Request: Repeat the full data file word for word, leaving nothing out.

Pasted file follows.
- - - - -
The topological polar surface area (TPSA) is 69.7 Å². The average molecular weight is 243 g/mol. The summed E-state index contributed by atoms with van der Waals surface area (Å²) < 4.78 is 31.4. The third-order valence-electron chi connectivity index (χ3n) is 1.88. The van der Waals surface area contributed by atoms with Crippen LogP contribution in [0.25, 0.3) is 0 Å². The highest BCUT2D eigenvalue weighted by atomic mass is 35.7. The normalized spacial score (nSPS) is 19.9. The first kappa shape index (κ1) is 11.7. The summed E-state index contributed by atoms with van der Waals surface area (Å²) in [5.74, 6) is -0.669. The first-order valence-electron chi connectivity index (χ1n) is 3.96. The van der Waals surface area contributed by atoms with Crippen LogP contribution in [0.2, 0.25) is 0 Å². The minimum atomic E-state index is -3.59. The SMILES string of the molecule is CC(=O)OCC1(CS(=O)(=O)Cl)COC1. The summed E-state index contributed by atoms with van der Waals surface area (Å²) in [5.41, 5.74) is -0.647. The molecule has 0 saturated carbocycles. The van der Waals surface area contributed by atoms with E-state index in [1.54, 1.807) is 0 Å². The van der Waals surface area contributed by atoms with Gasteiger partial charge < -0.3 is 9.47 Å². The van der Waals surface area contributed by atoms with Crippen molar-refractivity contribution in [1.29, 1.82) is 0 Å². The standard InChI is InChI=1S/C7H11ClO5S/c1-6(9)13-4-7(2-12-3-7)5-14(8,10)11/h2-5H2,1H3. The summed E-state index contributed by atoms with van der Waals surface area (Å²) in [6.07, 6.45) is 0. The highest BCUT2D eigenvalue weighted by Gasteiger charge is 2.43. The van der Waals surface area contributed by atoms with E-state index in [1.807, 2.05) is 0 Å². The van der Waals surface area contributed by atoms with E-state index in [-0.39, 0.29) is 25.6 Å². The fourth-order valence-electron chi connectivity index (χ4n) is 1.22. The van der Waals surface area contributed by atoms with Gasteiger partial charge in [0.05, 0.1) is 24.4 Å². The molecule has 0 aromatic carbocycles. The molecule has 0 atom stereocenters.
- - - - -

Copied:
The topological polar surface area (TPSA) is 69.7 Å². The average molecular weight is 243 g/mol. The summed E-state index contributed by atoms with van der Waals surface area (Å²) < 4.78 is 31.4. The third-order valence-electron chi connectivity index (χ3n) is 1.88. The van der Waals surface area contributed by atoms with Crippen LogP contribution in [0.25, 0.3) is 0 Å². The highest BCUT2D eigenvalue weighted by atomic mass is 35.7. The normalized spacial score (nSPS) is 19.9. The first kappa shape index (κ1) is 11.7. The summed E-state index contributed by atoms with van der Waals surface area (Å²) in [5.74, 6) is -0.669. The first-order valence-electron chi connectivity index (χ1n) is 3.96. The van der Waals surface area contributed by atoms with Crippen LogP contribution in [0.2, 0.25) is 0 Å². The minimum atomic E-state index is -3.59. The SMILES string of the molecule is CC(=O)OCC1(CS(=O)(=O)Cl)COC1. The summed E-state index contributed by atoms with van der Waals surface area (Å²) in [5.41, 5.74) is -0.647. The molecule has 0 saturated carbocycles. The van der Waals surface area contributed by atoms with E-state index in [1.54, 1.807) is 0 Å². The van der Waals surface area contributed by atoms with Gasteiger partial charge < -0.3 is 9.47 Å². The van der Waals surface area contributed by atoms with Crippen molar-refractivity contribution in [1.29, 1.82) is 0 Å². The standard InChI is InChI=1S/C7H11ClO5S/c1-6(9)13-4-7(2-12-3-7)5-14(8,10)11/h2-5H2,1H3. The summed E-state index contributed by atoms with van der Waals surface area (Å²) in [6.07, 6.45) is 0. The highest BCUT2D eigenvalue weighted by Gasteiger charge is 2.43. The van der Waals surface area contributed by atoms with E-state index in [1.807, 2.05) is 0 Å². The van der Waals surface area contributed by atoms with E-state index in [-0.39, 0.29) is 25.6 Å². The fourth-order valence-electron chi connectivity index (χ4n) is 1.22. The van der Waals surface area contributed by atoms with Gasteiger partial charge in [0.05, 0.1) is 24.4 Å². The molecule has 0 aromatic carbocycles. The molecule has 0 atom stereocenters.